As outlined by standards and guidelines for quantifying mineral resources and reserves, key variables such as brine volume and grade, aquifer geometry, hydrogeologic unit, effective porosity, specific yield, flow rate, and recoverability are used in order to meet the definition of reasonable prospects of economic extraction and to define the mineral resource. Conversion of status from a mineral resource to a mineral reserve requires modifying factors ranging from mining methods, to processing strategies, to environmental, social, and permitting aspects of the project.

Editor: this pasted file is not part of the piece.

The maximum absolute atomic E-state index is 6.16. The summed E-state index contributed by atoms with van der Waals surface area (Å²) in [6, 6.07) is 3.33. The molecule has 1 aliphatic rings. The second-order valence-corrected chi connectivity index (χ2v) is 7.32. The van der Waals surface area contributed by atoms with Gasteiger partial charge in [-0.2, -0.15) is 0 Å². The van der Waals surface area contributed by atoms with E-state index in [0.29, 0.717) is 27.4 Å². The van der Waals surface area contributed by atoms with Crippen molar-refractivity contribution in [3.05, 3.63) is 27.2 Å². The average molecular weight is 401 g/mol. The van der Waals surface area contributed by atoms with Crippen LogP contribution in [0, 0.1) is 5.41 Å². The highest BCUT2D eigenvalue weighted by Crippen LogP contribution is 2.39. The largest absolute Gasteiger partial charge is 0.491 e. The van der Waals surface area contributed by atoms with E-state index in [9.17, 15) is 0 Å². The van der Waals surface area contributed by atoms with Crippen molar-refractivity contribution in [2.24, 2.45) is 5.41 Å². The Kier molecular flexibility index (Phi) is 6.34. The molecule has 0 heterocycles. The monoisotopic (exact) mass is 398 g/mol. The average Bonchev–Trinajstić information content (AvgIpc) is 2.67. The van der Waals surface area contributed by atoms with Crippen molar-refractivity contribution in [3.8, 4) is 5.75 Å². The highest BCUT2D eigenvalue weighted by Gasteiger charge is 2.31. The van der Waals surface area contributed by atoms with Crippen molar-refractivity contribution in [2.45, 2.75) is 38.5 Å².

Production wells in deeper deposits, or extraction trenches for shallower systems, are generally the mining methods for extraction of brine resources. Hydrogeologic methods are thus critical to evaluating what portion of a defined mineral resource is economically extractable and can in turn be defined as a mineral reserve. Consistent with industry guidelines, we use the technical reporting terms “Drainable” and “Extractable” as factors for evaluating and advancing project status from mineral resource to mineral reserve. These hydrogeologic modifying factors are in part supported using exploration results, aquifer testing, conceptual modeling, and hydrodynamic numerical modeling methods simulating wellfield or trench extraction for mining the lithium-enriched brine.